by Jennie S. Bev
The world is both rational and irrational. Specifically, the world of politics is full of irrationality throughout the history of mankind. Thus, it might attest that men are intrinsically irrational, or at least those with power are.
In Laws, Plato said, “Peace is only a name; in reality, every city is in a natural state of war with every other.” Peace is the rational choice, yet those in politics have been deliberately choosing violence in the name of security and maintaining power status quo.
To balance this out, idealists have been using diplomacy as its antidote. But why doesn’t diplomacy always work? Is diplomacy over-rated? Some diplomatic missions are even abandoned due to no result. What are alternatives to diplomacy in building and maintaining peace?
Indonesia is renowned for its “playing it safe” foreign policy, bordering insecurity. Often, for the sake of protecting national interests, which might have stemmed from diffidence due to various reasons, the focus is on domestic affairs, instead of active international relations. For some reason, parochial nationalism still exists among government officials, which is reflected in over protectionism in things that matter, such as medical advancement, while being over liberal in harvesting non-renewable natural resources, such as the mining industry.
The Democratic Party of the USA, to the contrary, is known for adherence to activities based on “supranational constraints on unilateral policies and the progressive development of community norms” based on the Kantian perspective. Such philosophy opens many doors for Barack Obama in his attempt to join the European Union’s leading position in soft power diplomatic missions.
Whether Indonesia should be more active diplomatically goes without saying. Diplomacy is an instrument for both the strong and the weak to build and maintain peace while achieving their goals.
Frankly speaking, while Indonesia has many things to offer other than its strategic location, it is less favorable when it comes to building collaborations in achieving a harmonious world community.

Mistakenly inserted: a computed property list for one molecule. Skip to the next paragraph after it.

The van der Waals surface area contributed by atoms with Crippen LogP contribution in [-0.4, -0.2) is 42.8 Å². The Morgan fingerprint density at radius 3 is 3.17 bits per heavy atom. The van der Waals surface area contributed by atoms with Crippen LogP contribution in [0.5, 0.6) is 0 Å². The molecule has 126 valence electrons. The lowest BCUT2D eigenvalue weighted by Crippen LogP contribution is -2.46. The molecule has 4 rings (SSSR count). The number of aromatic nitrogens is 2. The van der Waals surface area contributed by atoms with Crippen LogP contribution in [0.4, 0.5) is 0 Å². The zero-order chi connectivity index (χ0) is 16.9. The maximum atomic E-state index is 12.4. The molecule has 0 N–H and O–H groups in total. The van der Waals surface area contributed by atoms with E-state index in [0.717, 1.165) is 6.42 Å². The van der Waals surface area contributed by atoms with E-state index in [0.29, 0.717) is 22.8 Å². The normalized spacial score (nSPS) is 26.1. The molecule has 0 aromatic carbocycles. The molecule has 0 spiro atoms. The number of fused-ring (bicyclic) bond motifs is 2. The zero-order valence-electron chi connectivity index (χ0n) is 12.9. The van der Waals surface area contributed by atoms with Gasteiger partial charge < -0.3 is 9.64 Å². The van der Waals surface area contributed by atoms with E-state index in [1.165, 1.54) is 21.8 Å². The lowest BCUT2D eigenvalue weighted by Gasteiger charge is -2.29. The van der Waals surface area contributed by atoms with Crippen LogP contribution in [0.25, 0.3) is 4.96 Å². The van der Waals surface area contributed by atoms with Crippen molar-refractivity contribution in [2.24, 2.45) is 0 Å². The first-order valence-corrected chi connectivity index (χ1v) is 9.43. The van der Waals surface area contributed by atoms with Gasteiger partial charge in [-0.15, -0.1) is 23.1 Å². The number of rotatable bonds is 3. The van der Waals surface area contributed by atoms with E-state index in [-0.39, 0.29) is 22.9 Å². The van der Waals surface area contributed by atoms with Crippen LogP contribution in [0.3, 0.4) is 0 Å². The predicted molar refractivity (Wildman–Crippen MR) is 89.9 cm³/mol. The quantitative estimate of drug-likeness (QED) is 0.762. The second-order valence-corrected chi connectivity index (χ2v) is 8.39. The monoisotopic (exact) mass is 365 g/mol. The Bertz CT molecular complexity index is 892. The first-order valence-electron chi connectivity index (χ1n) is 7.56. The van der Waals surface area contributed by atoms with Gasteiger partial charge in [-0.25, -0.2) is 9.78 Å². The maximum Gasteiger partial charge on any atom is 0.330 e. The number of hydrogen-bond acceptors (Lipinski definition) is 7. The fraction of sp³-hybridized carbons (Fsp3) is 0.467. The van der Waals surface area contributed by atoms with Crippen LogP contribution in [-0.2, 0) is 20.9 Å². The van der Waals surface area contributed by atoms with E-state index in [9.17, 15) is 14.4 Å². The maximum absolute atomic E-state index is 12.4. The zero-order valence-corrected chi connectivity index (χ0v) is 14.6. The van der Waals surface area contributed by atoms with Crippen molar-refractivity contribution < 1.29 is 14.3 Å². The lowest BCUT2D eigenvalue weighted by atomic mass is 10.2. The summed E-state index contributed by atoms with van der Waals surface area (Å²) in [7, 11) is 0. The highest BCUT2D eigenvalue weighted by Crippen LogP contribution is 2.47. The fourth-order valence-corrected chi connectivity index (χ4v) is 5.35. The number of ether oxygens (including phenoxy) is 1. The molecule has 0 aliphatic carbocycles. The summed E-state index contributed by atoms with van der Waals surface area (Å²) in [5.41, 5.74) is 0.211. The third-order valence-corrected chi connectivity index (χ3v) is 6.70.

Indonesia should be more diligent in strengthening its mediation and persuasion standpoint pertaining to world issues, which might not necessarily affect the country directly. Being environmentally conscious is a good start and maintaining leadership in this might prove to be beneficial in the not-so-distant future.
The importance of such a standpoint is to join the circle of idealistic internationalism, which was inspired by Immanuel Kant’s “Perpetual Peace” essay. The benefits will pay off over time in the long-term, while at the moment it may simply increase the existing workload of professional diplomats.
Of course, other than language and diplomatic skills, such idealism requires commitment and strong peace building awareness. Personal behavior might receive much attention, but fighting for injustices at various levels might be key.
Diplomacy itself has been used by Indonesia to create an impression that things are going the way it should be and to buy time. Words, after all, are politics’ most useful tools. It’s inexpensive and flexible.
Meanings can be hidden and deeds can be undone as long as the mannerism reflected in wisely chosen words makes sense. Just make sure not to insult any body’s intelligence, as it is common knowledge that many Indonesian government officials don’t necessarily see themselves as equal partners with their peers from other countries.
Also as a tool for the strong, diplomacy can be used for oppressive purposes. Rounds and rounds of talks, summits, and agreements have been deliberately betrayed by Manila in centuries-old Mindanao conflict and in Israel-Palestinian conflict. However, we should keep optimism intact and improvise with diplomatic missions rather than ignoring it all together.
It might have been human nature, at least in the realm of politics, to be irrational and to use threat and violence to reach the destination. Interests, at best, should be directed for people’s well-being, which require intense oversight. And for this, citizen diplomacy is key.
The core of diplomacy is words. Words in action are words that give meaning and words in action are attitudes and behaviors. Mark Twain said, “the difference between the right word and the almost-right word is the difference between lightning and the lightning bug.”
The core of soft power is also words. Words mark everything, both spoken and unspoken, projected and injected. Words literally make world goes round and words have the privilege to convey the messages of life or death. Using correct words in a diplomatic mission is likely to do more than buying time and creating a favorable image. It literally resolves conflicts and deepens peace, assuming they are followed through with proper deeds.
Anything that violates human dignity, humanity and peace is irrational. It’s my standpoint and I believe it wholeheartedly, because violence — the opposite of peace — doesn’t give the required stability for normalcy and livelihood.
Indonesian leaders and policy makers must return to a peaceful conscience and be less insecure about the past or the future.
The Jakarta Post, July 26, 2010